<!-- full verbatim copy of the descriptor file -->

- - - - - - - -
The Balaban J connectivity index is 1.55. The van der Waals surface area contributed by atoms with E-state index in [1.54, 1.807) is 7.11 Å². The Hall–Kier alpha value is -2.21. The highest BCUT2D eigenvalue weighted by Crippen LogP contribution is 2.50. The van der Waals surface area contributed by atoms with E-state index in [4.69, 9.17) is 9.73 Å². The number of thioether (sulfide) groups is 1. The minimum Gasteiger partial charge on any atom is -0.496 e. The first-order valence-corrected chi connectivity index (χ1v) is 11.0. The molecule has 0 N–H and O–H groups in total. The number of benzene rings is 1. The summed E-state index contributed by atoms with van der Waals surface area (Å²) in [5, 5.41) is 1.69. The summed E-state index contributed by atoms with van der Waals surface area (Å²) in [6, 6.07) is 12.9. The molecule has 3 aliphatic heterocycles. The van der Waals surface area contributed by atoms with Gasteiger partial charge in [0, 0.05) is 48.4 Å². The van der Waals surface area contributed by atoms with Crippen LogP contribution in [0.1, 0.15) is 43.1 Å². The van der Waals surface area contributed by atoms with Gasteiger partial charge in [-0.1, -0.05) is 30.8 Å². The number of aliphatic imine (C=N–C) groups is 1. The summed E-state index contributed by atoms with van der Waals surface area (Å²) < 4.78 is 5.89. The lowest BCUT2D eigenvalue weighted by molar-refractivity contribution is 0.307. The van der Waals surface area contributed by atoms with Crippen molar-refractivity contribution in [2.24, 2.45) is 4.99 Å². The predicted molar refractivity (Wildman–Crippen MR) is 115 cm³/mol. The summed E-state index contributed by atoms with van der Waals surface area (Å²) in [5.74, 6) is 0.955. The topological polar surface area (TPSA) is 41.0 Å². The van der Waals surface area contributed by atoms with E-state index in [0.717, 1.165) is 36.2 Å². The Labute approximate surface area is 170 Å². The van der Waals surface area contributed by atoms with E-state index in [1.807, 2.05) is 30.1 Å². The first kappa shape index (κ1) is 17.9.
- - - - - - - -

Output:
The Balaban J connectivity index is 1.55. The van der Waals surface area contributed by atoms with E-state index in [1.54, 1.807) is 7.11 Å². The Hall–Kier alpha value is -2.21. The highest BCUT2D eigenvalue weighted by Crippen LogP contribution is 2.50. The van der Waals surface area contributed by atoms with E-state index in [4.69, 9.17) is 9.73 Å². The number of thioether (sulfide) groups is 1. The minimum Gasteiger partial charge on any atom is -0.496 e. The first-order valence-corrected chi connectivity index (χ1v) is 11.0. The molecule has 0 N–H and O–H groups in total. The number of benzene rings is 1. The summed E-state index contributed by atoms with van der Waals surface area (Å²) in [5, 5.41) is 1.69. The summed E-state index contributed by atoms with van der Waals surface area (Å²) in [6, 6.07) is 12.9. The molecule has 3 aliphatic heterocycles. The van der Waals surface area contributed by atoms with Gasteiger partial charge in [0, 0.05) is 48.4 Å². The van der Waals surface area contributed by atoms with Crippen LogP contribution in [0.1, 0.15) is 43.1 Å². The van der Waals surface area contributed by atoms with Gasteiger partial charge in [-0.1, -0.05) is 30.8 Å². The number of aliphatic imine (C=N–C) groups is 1. The summed E-state index contributed by atoms with van der Waals surface area (Å²) < 4.78 is 5.89. The lowest BCUT2D eigenvalue weighted by molar-refractivity contribution is 0.307. The van der Waals surface area contributed by atoms with Crippen molar-refractivity contribution in [2.24, 2.45) is 4.99 Å². The predicted molar refractivity (Wildman–Crippen MR) is 115 cm³/mol. The summed E-state index contributed by atoms with van der Waals surface area (Å²) in [5.74, 6) is 0.955. The topological polar surface area (TPSA) is 41.0 Å². The van der Waals surface area contributed by atoms with E-state index in [0.717, 1.165) is 36.2 Å². The Labute approximate surface area is 170 Å². The van der Waals surface area contributed by atoms with E-state index in [1.807, 2.05) is 30.1 Å². The first kappa shape index (κ1) is 17.9.